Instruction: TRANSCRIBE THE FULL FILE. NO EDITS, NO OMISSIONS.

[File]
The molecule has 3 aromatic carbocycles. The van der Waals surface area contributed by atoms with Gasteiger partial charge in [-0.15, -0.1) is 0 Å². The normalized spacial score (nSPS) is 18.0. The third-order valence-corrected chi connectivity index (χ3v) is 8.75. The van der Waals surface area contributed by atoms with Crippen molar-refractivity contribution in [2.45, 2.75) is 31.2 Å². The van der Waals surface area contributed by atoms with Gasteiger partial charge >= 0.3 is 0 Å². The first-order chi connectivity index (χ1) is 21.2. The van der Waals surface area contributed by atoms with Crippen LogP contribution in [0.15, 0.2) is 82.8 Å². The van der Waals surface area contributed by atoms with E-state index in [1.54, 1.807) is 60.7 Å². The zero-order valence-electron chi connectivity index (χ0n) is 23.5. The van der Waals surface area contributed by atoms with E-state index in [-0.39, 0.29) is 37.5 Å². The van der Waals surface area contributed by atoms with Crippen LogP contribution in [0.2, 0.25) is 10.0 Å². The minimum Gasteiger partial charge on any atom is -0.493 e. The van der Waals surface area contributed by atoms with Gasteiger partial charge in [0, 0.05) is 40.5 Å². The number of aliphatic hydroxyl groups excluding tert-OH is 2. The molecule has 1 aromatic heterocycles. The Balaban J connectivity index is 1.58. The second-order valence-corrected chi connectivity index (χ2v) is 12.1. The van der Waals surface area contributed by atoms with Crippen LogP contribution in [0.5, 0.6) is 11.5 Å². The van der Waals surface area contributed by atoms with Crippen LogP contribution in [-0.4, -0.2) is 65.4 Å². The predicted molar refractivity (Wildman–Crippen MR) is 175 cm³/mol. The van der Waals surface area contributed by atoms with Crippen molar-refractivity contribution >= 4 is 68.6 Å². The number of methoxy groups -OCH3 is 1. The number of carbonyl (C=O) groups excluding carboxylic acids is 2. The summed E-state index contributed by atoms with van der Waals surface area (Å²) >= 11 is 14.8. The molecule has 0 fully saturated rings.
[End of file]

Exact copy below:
The molecule has 3 aromatic carbocycles. The van der Waals surface area contributed by atoms with Gasteiger partial charge in [-0.15, -0.1) is 0 Å². The normalized spacial score (nSPS) is 18.0. The third-order valence-corrected chi connectivity index (χ3v) is 8.75. The van der Waals surface area contributed by atoms with Crippen molar-refractivity contribution in [2.45, 2.75) is 31.2 Å². The van der Waals surface area contributed by atoms with Gasteiger partial charge >= 0.3 is 0 Å². The first-order chi connectivity index (χ1) is 21.2. The van der Waals surface area contributed by atoms with Crippen LogP contribution in [0.15, 0.2) is 82.8 Å². The van der Waals surface area contributed by atoms with E-state index in [1.54, 1.807) is 60.7 Å². The zero-order valence-electron chi connectivity index (χ0n) is 23.5. The van der Waals surface area contributed by atoms with E-state index in [-0.39, 0.29) is 37.5 Å². The van der Waals surface area contributed by atoms with Crippen LogP contribution in [0.2, 0.25) is 10.0 Å². The minimum Gasteiger partial charge on any atom is -0.493 e. The van der Waals surface area contributed by atoms with Gasteiger partial charge in [0, 0.05) is 40.5 Å². The number of aliphatic hydroxyl groups excluding tert-OH is 2. The molecule has 1 aromatic heterocycles. The Balaban J connectivity index is 1.58. The second-order valence-corrected chi connectivity index (χ2v) is 12.1. The van der Waals surface area contributed by atoms with Crippen LogP contribution in [0.5, 0.6) is 11.5 Å². The van der Waals surface area contributed by atoms with Crippen LogP contribution in [-0.4, -0.2) is 65.4 Å². The predicted molar refractivity (Wildman–Crippen MR) is 175 cm³/mol. The van der Waals surface area contributed by atoms with Crippen molar-refractivity contribution >= 4 is 68.6 Å². The number of methoxy groups -OCH3 is 1. The number of carbonyl (C=O) groups excluding carboxylic acids is 2. The summed E-state index contributed by atoms with van der Waals surface area (Å²) >= 11 is 14.8. The molecule has 0 fully saturated rings.